The first moment you hold a book with your byline on the cover will be a proud one.
Beyond that, you’ll have created an evergreen marketing tool for your practice and contributed to the profession as a whole. Do you dream of writing a book about health, lifestyle, or chiropractic but have no idea where to start?
If so, you’re not alone. As the author of eight nonfiction books, I’m often asked how to go about writing one. But first things first—if you’ve never written anything before, don’t start with a book. Instead, begin with developing articles for your blog (or another platform) that you’d like to incorporate as future chapters of a longer piece. When you think it’s time to tackle the beast of a full book, breaking up the work into sections with shorter timelines can help you stay on track until the end.
In a nutshell
Initially, you’ll have a few big-picture tasks to address. The first step is to determine the focus of the book.
On paper, formulate a one-paragraph synopsis of your book idea. If you can’t summarize the purpose of your book in this short space, narrow your focus. Read the back covers of books in your field to gain inspiration.
- Who is your target audience?
- Who will buy or read your book, and why?
- What “pain points” or needs will your book meet?
Crafting the table of contents
The second step is to outline your book by chapter headings to get a feel for the table of contents. Need help? Study health books currently on the market. Go to a bookstore and look at the contents page of at least six publications to generate chapter headings, or browse books online.
Which chiropractic leaders and authors have influenced you the most? Their books should be of particular interest as you formulate your own.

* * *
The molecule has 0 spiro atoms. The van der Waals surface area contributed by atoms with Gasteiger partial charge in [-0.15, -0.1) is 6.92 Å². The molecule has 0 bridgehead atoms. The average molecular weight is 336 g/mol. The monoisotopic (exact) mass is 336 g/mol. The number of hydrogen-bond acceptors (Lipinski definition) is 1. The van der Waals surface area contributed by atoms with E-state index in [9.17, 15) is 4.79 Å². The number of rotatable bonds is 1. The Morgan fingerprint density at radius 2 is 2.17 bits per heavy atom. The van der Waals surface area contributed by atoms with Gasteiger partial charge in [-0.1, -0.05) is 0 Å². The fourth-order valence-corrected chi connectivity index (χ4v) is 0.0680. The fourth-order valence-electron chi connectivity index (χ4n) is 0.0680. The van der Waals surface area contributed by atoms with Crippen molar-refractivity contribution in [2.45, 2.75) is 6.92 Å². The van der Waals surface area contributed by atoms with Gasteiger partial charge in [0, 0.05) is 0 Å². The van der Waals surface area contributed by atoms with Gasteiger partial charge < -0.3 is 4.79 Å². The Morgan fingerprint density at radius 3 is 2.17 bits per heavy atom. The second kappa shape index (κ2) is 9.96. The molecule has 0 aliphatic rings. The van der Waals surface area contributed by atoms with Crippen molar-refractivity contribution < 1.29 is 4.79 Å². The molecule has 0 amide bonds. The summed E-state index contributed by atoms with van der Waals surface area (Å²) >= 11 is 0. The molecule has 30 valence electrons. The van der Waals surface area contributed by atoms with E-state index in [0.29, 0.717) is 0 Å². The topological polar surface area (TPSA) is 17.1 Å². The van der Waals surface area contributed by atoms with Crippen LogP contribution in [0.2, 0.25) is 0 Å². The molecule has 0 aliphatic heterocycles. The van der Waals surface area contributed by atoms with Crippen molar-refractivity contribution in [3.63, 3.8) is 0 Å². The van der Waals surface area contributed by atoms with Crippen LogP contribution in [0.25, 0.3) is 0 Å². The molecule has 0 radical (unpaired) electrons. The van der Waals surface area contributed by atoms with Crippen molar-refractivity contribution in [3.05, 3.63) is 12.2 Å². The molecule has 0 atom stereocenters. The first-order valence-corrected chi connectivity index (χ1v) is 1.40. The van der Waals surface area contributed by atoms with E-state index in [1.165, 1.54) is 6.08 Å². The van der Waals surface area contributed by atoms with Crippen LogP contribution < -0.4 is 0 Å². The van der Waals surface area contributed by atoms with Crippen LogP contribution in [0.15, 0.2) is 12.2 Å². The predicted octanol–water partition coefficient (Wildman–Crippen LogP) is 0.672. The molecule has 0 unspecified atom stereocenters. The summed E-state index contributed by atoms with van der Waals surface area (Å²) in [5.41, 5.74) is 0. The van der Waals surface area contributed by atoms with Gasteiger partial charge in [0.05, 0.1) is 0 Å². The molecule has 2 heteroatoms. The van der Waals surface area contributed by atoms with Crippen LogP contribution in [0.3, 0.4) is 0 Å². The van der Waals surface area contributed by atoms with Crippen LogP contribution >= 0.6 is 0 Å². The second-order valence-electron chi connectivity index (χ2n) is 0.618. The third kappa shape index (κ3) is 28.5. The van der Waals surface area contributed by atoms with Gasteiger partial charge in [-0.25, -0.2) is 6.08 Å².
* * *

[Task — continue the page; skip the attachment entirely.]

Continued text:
Browse the top-selling health books on Amazon to get an idea of what is out there, what is selling, and what you’d like to include in your book.
Bonus tip: While perusing other works, you may discover research findings or a quote you want to include in your book. If so, make a copy of the page that interests you, as well as the book title and publisher information to give the author proper credit.
Reduce, reuse, recycle
It’s all about writing smart. You may have content on hand from your blog or in-house workshops to compile into book format. Have you written an assortment of health articles or material for a series of health talks that you’d like to incorporate? Collect the content and decide which items are a good fit for your book.
Organize the chapters and determine their order. What other topics should be included that you haven’t already written? Decide where these should appear in your table of contents.
Developing chapter summaries
The next stage is writing a summary of each chapter. This will help you deter- mine where to place content and decide if you are covering too much ground (or not enough) in each one.
Writing a description of each section will help you see the direction of your book. Your ideas will take shape during this important step. Enacting discipline
You schedule meetings, appointments, time to exercise, and other items of importance. Writing a book also requires an allotment of uninterrupted time throughout the week.
Determine how many hours you can devote to a book project, and at what times of day you write at your best. It may be first thing in the morning, during lunch, or in the quiet of the evening. Consistency is the key to accomplishing any worthwhile project.
Selecting a ghostwriter
As a healthcare professional, most of your workday is spent helping patients. Making time for writing can be a challenge. If you’re too busy or don’t consider writing to be one of your strengths, a ghostwriter can help you. Here are some tips for making the partnership successful:
Find a good match. Consult with a few potential ghostwriters to assess whether they’re a good fit for your project, and the type of working relationship to expect over several weeks or months. You can search for freelance writers online, look at the classified ads in your trade journals for sources, and ask colleagues for recommendations.
Expect and require confidentiality. Although ghostwriters cannot present any previously ghostwritten materials for review, request samples of their public work.